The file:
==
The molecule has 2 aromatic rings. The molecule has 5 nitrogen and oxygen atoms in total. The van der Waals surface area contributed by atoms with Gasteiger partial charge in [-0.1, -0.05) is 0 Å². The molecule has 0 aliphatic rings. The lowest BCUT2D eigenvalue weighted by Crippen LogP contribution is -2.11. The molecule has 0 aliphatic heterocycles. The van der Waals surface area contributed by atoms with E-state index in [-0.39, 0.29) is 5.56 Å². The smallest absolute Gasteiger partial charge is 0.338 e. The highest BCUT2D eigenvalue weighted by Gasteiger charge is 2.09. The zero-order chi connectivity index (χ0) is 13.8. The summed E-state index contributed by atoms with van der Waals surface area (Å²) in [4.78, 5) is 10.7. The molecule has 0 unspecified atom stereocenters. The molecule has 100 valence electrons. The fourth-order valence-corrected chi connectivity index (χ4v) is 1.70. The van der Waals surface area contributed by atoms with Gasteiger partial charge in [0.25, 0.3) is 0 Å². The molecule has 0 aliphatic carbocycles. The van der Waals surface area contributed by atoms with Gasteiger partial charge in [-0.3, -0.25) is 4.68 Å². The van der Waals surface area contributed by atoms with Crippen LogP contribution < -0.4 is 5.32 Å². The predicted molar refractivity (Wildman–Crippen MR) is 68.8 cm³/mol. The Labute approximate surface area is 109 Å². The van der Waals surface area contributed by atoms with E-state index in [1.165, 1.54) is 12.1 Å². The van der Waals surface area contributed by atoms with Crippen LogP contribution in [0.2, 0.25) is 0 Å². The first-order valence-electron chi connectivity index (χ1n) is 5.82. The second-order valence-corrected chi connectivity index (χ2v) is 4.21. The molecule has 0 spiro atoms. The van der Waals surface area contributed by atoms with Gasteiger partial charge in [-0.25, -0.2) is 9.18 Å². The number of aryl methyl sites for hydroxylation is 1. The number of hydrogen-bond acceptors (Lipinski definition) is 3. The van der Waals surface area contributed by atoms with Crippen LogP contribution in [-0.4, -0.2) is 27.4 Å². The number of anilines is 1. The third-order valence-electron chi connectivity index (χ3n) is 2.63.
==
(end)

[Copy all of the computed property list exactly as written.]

The molecule has 2 aromatic rings. The molecule has 5 nitrogen and oxygen atoms in total. The van der Waals surface area contributed by atoms with Gasteiger partial charge in [-0.1, -0.05) is 0 Å². The molecule has 0 aliphatic rings. The lowest BCUT2D eigenvalue weighted by Crippen LogP contribution is -2.11. The molecule has 0 aliphatic heterocycles. The van der Waals surface area contributed by atoms with E-state index in [-0.39, 0.29) is 5.56 Å². The smallest absolute Gasteiger partial charge is 0.338 e. The highest BCUT2D eigenvalue weighted by Gasteiger charge is 2.09. The zero-order chi connectivity index (χ0) is 13.8. The summed E-state index contributed by atoms with van der Waals surface area (Å²) in [4.78, 5) is 10.7. The molecule has 0 unspecified atom stereocenters. The molecule has 100 valence electrons. The fourth-order valence-corrected chi connectivity index (χ4v) is 1.70. The van der Waals surface area contributed by atoms with Gasteiger partial charge in [0.25, 0.3) is 0 Å². The molecule has 0 aliphatic carbocycles. The van der Waals surface area contributed by atoms with Gasteiger partial charge in [-0.3, -0.25) is 4.68 Å². The van der Waals surface area contributed by atoms with Crippen LogP contribution < -0.4 is 5.32 Å². The predicted molar refractivity (Wildman–Crippen MR) is 68.8 cm³/mol. The Labute approximate surface area is 109 Å². The van der Waals surface area contributed by atoms with E-state index in [1.165, 1.54) is 12.1 Å². The van der Waals surface area contributed by atoms with Crippen LogP contribution in [0.2, 0.25) is 0 Å². The first-order valence-electron chi connectivity index (χ1n) is 5.82. The second-order valence-corrected chi connectivity index (χ2v) is 4.21. The molecule has 0 spiro atoms. The van der Waals surface area contributed by atoms with Gasteiger partial charge in [-0.25, -0.2) is 9.18 Å². The number of aryl methyl sites for hydroxylation is 1. The number of hydrogen-bond acceptors (Lipinski definition) is 3. The van der Waals surface area contributed by atoms with Crippen LogP contribution in [-0.4, -0.2) is 27.4 Å². The number of anilines is 1. The third-order valence-electron chi connectivity index (χ3n) is 2.63.